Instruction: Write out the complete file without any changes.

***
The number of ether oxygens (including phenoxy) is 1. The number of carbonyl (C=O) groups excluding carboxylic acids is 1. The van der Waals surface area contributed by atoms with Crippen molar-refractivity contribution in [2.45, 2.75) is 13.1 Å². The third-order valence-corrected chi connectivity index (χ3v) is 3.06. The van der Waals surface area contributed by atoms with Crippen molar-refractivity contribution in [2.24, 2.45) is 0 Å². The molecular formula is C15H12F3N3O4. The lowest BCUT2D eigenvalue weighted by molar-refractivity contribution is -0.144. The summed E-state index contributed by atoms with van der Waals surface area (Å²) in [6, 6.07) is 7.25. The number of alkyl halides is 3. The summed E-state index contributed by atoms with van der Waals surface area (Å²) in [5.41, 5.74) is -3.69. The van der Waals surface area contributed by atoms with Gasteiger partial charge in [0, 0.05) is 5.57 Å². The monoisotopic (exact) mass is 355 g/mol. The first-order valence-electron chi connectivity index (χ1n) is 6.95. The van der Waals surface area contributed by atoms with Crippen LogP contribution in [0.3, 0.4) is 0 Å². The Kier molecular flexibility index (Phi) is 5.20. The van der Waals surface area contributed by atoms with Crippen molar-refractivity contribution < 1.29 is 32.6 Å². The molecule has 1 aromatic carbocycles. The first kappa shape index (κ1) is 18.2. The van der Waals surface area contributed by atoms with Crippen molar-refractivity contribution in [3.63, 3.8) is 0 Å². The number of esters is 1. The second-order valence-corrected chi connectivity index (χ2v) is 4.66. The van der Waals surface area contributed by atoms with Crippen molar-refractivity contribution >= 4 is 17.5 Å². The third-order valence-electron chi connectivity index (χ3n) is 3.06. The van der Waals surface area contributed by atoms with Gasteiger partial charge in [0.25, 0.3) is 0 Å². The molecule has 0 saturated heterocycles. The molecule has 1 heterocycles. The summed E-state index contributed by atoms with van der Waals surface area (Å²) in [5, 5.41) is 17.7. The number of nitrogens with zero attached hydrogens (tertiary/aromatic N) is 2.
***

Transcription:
The number of ether oxygens (including phenoxy) is 1. The number of carbonyl (C=O) groups excluding carboxylic acids is 1. The van der Waals surface area contributed by atoms with Crippen molar-refractivity contribution in [2.45, 2.75) is 13.1 Å². The third-order valence-corrected chi connectivity index (χ3v) is 3.06. The van der Waals surface area contributed by atoms with Crippen molar-refractivity contribution in [2.24, 2.45) is 0 Å². The molecular formula is C15H12F3N3O4. The lowest BCUT2D eigenvalue weighted by molar-refractivity contribution is -0.144. The summed E-state index contributed by atoms with van der Waals surface area (Å²) in [6, 6.07) is 7.25. The number of alkyl halides is 3. The summed E-state index contributed by atoms with van der Waals surface area (Å²) in [5.41, 5.74) is -3.69. The van der Waals surface area contributed by atoms with Gasteiger partial charge in [0, 0.05) is 5.57 Å². The monoisotopic (exact) mass is 355 g/mol. The first-order valence-electron chi connectivity index (χ1n) is 6.95. The van der Waals surface area contributed by atoms with Crippen LogP contribution in [0.3, 0.4) is 0 Å². The Kier molecular flexibility index (Phi) is 5.20. The van der Waals surface area contributed by atoms with Crippen molar-refractivity contribution < 1.29 is 32.6 Å². The molecule has 1 aromatic carbocycles. The first kappa shape index (κ1) is 18.2. The van der Waals surface area contributed by atoms with Crippen molar-refractivity contribution in [3.63, 3.8) is 0 Å². The number of esters is 1. The second-order valence-corrected chi connectivity index (χ2v) is 4.66. The van der Waals surface area contributed by atoms with Crippen molar-refractivity contribution >= 4 is 17.5 Å². The third-order valence-electron chi connectivity index (χ3n) is 3.06. The van der Waals surface area contributed by atoms with Gasteiger partial charge in [0.25, 0.3) is 0 Å². The molecule has 0 saturated heterocycles. The molecule has 1 heterocycles. The summed E-state index contributed by atoms with van der Waals surface area (Å²) in [5, 5.41) is 17.7. The number of nitrogens with zero attached hydrogens (tertiary/aromatic N) is 2.